Changes from state I, in drypoint: hatching added to several areas of the upper composition. Changes from state I, in engraving: lowest horizontal lines extended to right edge of composition.
"There is a terrific fear of catastrophe and a desire for protection. The lighthouse is a protection. The searchlight is a kind of exorcism... it conquers chaos... then peace reigns again." The small structure in the background with a "circle of light," is the lighthouse; the structure in the foreground is a "personnage... Without the help of the lighthouse, the personnage will tumble. This is a plea for help against drowning. It is a search for stability." (Quote cited in Wye, Deborah and Carol Smith. "The Prints of Louise Bourgeois." New York: The Museum of Modern Art, 1994, p. 104.)
Although the artist inscribed this impression as state III, it is actually state II.
In the second half of the 1940s, Bourgeois spent time at Atelier 17, the print workshop of Stanley William Hayter. The workshop had transferred operations from Paris to New York during the war years. It is not known precisely which prints she made at the workshop since she also worked at home on a small press. The designation of “the artist at Atelier 17” as printer means that the impression was likely made at the workshop. The designation is based on dates, inscriptions, techniques favored at Atelier 17, and/or stylistic similarities to images in the illustrated book “He Disappeared into Complete Silence,” which the artist repeatedly cited as having been made at Atelier 17. It is also possible that Bourgeois worked on certain plates both at home and at the workshop, or pulled impressions at both places.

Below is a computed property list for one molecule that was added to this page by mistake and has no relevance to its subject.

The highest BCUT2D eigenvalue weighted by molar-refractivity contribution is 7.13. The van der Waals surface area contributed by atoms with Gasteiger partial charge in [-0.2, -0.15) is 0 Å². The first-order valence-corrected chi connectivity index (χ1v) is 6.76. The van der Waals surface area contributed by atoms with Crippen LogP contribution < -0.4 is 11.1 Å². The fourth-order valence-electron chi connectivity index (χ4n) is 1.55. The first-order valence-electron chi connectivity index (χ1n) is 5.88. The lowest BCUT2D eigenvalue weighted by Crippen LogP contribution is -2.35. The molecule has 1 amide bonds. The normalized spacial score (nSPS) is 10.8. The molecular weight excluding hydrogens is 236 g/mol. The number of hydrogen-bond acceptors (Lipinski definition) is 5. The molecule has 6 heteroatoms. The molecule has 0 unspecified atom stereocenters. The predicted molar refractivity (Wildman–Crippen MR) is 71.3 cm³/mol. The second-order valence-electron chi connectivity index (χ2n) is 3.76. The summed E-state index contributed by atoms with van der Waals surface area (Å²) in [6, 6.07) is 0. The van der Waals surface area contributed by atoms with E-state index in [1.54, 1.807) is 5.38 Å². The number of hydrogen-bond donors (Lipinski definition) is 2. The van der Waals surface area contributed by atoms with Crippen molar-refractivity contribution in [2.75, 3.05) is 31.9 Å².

Given the inscription on the verso of this impression, it appears that Bourgeois considered this composition for "He Disappeared Into Complete Silents," but did not finally include it.
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